By Keith Norbury
For a self-professed transportation nerd like Brad Manor, wind turbines and their components represent the epitome of project cargoes. “The biggest thing is the sheer size,” said Mr. Manor, a self-employed marine and cargo surveyor based in Windsor, Ont. “The pieces are either incredibly long, and if they’re not incredibly long, they’re incredibly heavy. The nacelle that the blades bolt onto at the top that houses the generator may weigh close to a quarter of a million pounds. The ship has to be designed to carry that weight. And getting it off safely can be a challenge.”
According to the Canadian Wind Energy Association, Mr. Manor hasn’t seen nothing yet when it comes to wind turbine movements. “In 2003, we were 322 megawatts of installed wind energy capacity in Canada,” said Robert Hornung, the association’s President. Now we’re over 6,500. And we expect that by 2016, there’ll be close to 12,000.” What happens after 2016 isn’t so clear, he said. Quebec, Ontario, Alberta, and B.C. are all working on energy strategies or about to launch such initiatives. The policies that emerge from those exercises will shape what energy projects will be developed in the coming decades. “So right now is actually a very important time because governments, utilities and systems operators are wrestling with that question of what should we build going forward,” Mr. Hornung said.
On September 11, Ontario tweaked its wind energy policy by announcing that it will henceforth pay wind energy producers not to produce electricity (at reduced rates) when the province does not need the electricity. The move is expected to save Ontario ratepayers about $200 million annually.
Looking further ahead, the association expects that by 2025 wind will generate 20 per cent of Canada’s power. When CanWEA first made that projection the 20 per cent share translated into 55,000 megawatts. But demand for new electricity isn’t growing as fast as it did a few years ago. Even so, Mr. Hornung expressed confidence in the future of wind power in Canada, given its successful past, and that wind will continue to play a significant role in Canada’s energy future going forward.
Pros and cons of wind energy
Wind has a number of factors in its favour, as well as a few obstacles to wider acceptance. On the plus side, wind energy does not generate the carbon emissions that are associated with the burning of coal, oil and natural gas, so it’s a potent weapon against climate change. Moreover, its fuel, wind, does not have a cost associated with it. On the downside, the wind doesn’t always blow, making it an intermittent power source. Also, because of its intermittent nature, the capital cost of wind energy installations per unit of energy produced is high. Wind turbines also pose a deadly hazard to bats and birds. And people living near the turbines often complain about the noise and that they are visual blight on the landscape.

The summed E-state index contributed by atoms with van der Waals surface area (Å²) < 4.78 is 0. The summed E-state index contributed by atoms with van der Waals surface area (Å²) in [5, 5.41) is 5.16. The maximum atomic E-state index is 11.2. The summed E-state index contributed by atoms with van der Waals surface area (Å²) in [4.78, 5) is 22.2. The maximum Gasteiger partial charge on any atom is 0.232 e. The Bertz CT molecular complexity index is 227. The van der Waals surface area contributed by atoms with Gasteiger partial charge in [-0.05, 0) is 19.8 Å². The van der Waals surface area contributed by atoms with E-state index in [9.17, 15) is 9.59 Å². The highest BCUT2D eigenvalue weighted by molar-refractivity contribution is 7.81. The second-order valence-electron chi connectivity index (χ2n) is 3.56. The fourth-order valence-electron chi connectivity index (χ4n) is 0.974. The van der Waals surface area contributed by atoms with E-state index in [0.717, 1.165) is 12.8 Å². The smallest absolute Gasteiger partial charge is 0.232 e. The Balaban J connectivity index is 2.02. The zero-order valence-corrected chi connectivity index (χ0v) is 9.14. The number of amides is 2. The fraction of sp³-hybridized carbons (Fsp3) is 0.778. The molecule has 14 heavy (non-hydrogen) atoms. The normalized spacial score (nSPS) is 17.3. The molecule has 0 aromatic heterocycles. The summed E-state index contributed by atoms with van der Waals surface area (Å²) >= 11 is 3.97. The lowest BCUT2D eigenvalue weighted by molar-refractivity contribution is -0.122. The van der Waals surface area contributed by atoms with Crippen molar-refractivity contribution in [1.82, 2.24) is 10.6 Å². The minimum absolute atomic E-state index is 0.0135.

Protest movements against wind farms are springing up as quickly as the towers themselves, especially in Ontario. The opponents claim that noise from the turbines, including inaudible low-frequency sounds, have adverse health effects. A recent study by professor Simon Chapman of Sydney University in Australia concluded that people opposed to wind farms are more likely to worry themselves sick about the turbines than for the turbines themselves to make them sick. Then again, this May, a paper in the journal Canadian Family Physician concluded that “Industrial wind turbines can harm human health if sited too close to residents.” As responses to that paper and others make clear, however, opinions are strong on both sides of this issue. As if to settle the matter, Health Canada has embarked on an epidemiological study to evaluate the health effects of windmills in eight to 12 communities. Mr. Hornung was diplomatic in responding to those concerns. “The wind industry has to engage with communities to address their concerns. The successful wind energy projects are going to be the ones that had good public participation in the process of developing and siting them,” he said.
A potential worry for those hauling wind turbines is that protesters might interfere with that work. So far no blockades have materialized in Canada. In the last few years, Mr. Manor estimates he has surveyed about 20 ships laden with turbines, and has yet to encounter a protest. “I have heard people make comments about it but I’ve never seen any concerns,” Mr. Manor said. “As Canadians, we’re a little apathetic, we’d have to get off the couch and do it,” Mr. Manor added.
It’s an intermittent business